Guarding Against Fentanyl Overdose Deaths


Contrary to popular belief, pure heroin overdose deaths are relatively rare; typically, what is reported as a heroin overdose is, in fact, the result of mixing heroin with other substances, such as alcohol or sedatives. Or Fentanyl. Pure Fentanyl overdose deaths, however, are not rare, and accidental overdoses amongst users are rising; according to the CDC, “Overdose deaths involving synthetic opioids other than methadone increased by 80% from 2013 to 2014.” In total, 5,500 people died from synthetic opioid overdoses in 2014, and most of those overdoses resulted from Fentanyl.

Fentanyl overdose, however, isn’t an automatic death sentence. If opioid antagonist medications such as naloxone are administered quickly, the risk of death decreases dramatically. The problem is that most Fentanyl users do not have overdose reversal medications available to them at the time of overdose, may not know how to access them, or may not even be aware that they exist; as Dr. Timothy Fong, Associate Clinical Professor of Psychiatry at UCLA, recently noted in a talk at the inaugural Innovations in Recovery Signature Luncheon, many clinicians are reluctant to bring up the topic of overdose reversal medications for fear of insulting the patient. While “the state of California took the remarkable step of passing a law that allows pharmacists to distribute Naloxone to anyone who wants it” earlier this year, this does not help people unless they know about it. This is especially true for therapeutic users, who may be far less likely to identify themselves as at risk for overdose than a recreational user.

To guard against overdose, then, the first step is educating patients about the mechanisms and availability of overdose reversal medications. Including loved ones in this discussion could be critical to the practical application of these medications, as the person experiencing the overdose may not be able to get themselves to the location where the drugs are dispensed or administer them to themselves. According to Zachary Siegel of The Daily Beast, another possible step “would be to prescribe naloxone, the lifesaving antidote, with every bottle of painkillers,” ensuring that all therapeutic users automatically receive overdose reversal medication.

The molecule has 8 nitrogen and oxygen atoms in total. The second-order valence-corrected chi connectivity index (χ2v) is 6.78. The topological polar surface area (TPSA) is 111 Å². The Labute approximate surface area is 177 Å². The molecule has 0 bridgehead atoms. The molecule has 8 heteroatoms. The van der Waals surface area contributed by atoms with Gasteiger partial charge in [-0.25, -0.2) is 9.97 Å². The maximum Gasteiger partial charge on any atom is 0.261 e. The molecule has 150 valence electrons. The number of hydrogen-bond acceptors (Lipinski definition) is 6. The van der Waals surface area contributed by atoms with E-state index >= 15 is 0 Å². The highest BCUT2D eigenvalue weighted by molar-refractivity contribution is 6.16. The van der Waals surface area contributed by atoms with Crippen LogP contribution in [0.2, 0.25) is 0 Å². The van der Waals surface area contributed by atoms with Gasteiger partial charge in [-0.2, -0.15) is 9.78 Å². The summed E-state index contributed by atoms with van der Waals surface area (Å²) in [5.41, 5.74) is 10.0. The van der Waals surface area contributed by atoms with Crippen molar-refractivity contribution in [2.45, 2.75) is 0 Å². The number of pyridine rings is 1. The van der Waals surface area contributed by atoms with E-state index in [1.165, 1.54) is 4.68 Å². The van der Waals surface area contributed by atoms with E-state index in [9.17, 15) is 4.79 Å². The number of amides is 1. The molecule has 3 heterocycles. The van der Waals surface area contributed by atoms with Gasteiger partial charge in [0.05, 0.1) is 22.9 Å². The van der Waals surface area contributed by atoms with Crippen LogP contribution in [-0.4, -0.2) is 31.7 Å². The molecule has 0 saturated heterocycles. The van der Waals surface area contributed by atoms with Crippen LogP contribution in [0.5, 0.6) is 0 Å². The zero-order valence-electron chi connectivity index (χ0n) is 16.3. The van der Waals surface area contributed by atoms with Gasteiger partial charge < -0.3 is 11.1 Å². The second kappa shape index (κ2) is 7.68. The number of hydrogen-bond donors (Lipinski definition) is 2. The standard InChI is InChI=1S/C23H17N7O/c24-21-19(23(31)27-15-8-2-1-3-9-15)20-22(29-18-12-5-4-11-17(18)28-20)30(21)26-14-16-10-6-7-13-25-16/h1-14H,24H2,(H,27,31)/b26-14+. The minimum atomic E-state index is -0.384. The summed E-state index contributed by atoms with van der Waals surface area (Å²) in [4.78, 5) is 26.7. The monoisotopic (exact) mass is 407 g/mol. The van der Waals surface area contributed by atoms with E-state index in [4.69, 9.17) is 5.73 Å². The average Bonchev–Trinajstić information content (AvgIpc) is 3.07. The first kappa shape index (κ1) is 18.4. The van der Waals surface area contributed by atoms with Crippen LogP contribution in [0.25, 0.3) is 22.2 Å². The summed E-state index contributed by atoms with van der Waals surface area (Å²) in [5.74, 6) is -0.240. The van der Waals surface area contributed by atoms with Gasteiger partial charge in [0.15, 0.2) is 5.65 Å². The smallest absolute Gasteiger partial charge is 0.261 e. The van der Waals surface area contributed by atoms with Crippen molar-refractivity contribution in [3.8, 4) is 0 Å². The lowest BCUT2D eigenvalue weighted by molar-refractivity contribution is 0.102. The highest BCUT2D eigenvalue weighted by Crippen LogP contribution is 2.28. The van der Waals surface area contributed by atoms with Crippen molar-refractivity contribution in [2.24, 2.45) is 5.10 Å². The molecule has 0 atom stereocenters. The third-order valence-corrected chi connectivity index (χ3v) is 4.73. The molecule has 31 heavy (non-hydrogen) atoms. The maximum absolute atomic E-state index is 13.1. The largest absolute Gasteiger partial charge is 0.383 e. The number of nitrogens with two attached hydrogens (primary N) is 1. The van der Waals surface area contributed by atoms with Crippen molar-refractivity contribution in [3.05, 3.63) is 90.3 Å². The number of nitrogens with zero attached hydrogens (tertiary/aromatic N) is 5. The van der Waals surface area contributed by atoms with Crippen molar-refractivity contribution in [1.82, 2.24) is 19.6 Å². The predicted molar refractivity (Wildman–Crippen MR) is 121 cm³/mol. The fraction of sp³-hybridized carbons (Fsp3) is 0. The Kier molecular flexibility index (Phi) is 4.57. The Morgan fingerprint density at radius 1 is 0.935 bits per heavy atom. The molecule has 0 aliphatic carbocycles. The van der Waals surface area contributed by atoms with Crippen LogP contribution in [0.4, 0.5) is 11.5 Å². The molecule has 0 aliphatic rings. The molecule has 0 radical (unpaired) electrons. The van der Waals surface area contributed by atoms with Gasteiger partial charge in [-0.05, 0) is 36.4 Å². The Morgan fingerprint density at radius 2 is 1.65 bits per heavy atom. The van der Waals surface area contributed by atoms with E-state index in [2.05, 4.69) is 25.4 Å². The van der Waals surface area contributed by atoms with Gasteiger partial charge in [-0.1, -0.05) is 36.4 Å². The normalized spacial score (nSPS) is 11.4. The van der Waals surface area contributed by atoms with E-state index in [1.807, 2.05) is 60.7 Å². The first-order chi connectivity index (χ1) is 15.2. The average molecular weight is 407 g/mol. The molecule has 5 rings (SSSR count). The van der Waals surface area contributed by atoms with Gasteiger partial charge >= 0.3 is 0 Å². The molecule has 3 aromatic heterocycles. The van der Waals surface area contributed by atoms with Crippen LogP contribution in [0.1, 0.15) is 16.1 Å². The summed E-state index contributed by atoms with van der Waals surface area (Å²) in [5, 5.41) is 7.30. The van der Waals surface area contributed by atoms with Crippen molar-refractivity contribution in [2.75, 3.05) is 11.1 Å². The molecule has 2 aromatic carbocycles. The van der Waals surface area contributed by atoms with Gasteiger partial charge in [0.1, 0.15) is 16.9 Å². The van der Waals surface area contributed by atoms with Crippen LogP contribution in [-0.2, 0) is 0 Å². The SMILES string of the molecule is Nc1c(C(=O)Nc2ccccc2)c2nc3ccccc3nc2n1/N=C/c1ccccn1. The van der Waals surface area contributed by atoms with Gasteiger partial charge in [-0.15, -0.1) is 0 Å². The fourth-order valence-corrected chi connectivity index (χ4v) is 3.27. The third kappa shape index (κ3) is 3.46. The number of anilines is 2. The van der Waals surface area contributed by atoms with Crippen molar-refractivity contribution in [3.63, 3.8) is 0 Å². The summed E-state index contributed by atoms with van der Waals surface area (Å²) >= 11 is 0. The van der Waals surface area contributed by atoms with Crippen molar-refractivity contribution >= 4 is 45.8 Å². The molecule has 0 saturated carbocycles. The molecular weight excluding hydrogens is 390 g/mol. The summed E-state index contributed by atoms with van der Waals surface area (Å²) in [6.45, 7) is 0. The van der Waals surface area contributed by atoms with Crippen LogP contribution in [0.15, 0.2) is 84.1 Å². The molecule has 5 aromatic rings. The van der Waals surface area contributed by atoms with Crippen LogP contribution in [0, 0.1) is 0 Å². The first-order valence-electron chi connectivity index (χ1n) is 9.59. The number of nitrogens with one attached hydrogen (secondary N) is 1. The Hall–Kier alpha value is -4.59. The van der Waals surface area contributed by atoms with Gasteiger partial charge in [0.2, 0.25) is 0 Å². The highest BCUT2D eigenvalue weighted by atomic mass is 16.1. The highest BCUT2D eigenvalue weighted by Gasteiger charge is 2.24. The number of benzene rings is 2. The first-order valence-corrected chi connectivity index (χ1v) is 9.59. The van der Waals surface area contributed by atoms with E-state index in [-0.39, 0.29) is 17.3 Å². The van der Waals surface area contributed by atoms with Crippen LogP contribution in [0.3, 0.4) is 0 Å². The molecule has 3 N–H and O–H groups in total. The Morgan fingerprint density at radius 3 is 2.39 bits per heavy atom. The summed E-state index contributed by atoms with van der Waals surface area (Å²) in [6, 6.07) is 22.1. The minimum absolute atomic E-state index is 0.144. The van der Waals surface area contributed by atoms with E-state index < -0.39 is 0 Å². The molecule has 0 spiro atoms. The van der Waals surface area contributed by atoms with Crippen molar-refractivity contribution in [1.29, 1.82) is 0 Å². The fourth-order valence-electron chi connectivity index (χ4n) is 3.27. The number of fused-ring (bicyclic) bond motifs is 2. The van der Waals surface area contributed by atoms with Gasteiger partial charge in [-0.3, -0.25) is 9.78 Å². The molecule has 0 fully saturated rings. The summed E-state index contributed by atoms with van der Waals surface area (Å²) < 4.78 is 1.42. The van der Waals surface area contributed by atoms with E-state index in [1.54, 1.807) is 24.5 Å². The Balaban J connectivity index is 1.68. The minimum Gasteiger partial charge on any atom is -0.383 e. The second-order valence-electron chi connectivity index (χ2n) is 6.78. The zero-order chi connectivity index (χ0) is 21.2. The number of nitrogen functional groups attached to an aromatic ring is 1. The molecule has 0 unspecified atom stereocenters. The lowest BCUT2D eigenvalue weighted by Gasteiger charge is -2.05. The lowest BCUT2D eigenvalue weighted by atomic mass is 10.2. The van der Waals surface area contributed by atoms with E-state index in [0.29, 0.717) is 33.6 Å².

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The Essential Role of Prescription Drug Addiction Treatment


While overdose reversal medications may be lifesaving in the short term, long-term wellbeing must come in the form of comprehensive addiction treatment—and this treatment must be cognizant of the experiential differences between recreational and therapeutic drug users. Prescription drug addicts, particularly those suffering from chronic pain, have unique challenges in overcoming their addictions, and it is essential that the treatment provider is equipped to address the specialized needs of these clients. If you or your loved one is living with opioid painkiller addiction, selecting the right facility can mean the difference between lasting recovery and relapse.

At Alta Mira, we offer comprehensive treatment for people struggling with prescription Fentanyl addiction. Treatment typically begins with personalized, medically-supervised detox, during which our addiction medicine specialists will provide you with any medications you need to ease withdrawal symptoms and reduce cravings; unlike many other programs, we are able to prescribe and administer buprenorphine on-site for both acute withdrawal and ongoing medically-assisted relapse prevention. If you suffer from chronic pain, we work closely with your medical team to develop safe, effective pain management strategies that do not aggravate your addiction.

But true healing from addiction must do more than give you the right medications; it must address the psychological impact of addiction and uncover any underlying issues that may inform your experience with drug abuse and dependence. By engaging in a deeply therapeutic process that encompasses individual, group, holistic, and experiential therapies, you can come to rediscover your authentic self free from addiction while connecting to others who share your struggle. Here, we offer a nurturing, safe environment, where we can learn from each other, heal together, and fortify our minds, bodies, and spirits with the support of a close-knit community. Recovery, after all, isn’t just about reducing harm, it’s about transforming ourselves, realizing our true potential, and creating freedom from addiction once and for all.

Alta Mira’s internationally renowned programs provide the highest standard of care for people struggling with drug addiction as well as co-occurring mental health disorders and process addictions. Contact us to learn more about our innovative treatment practices and how we can help you or your loved one start the journey toward sustainable healing.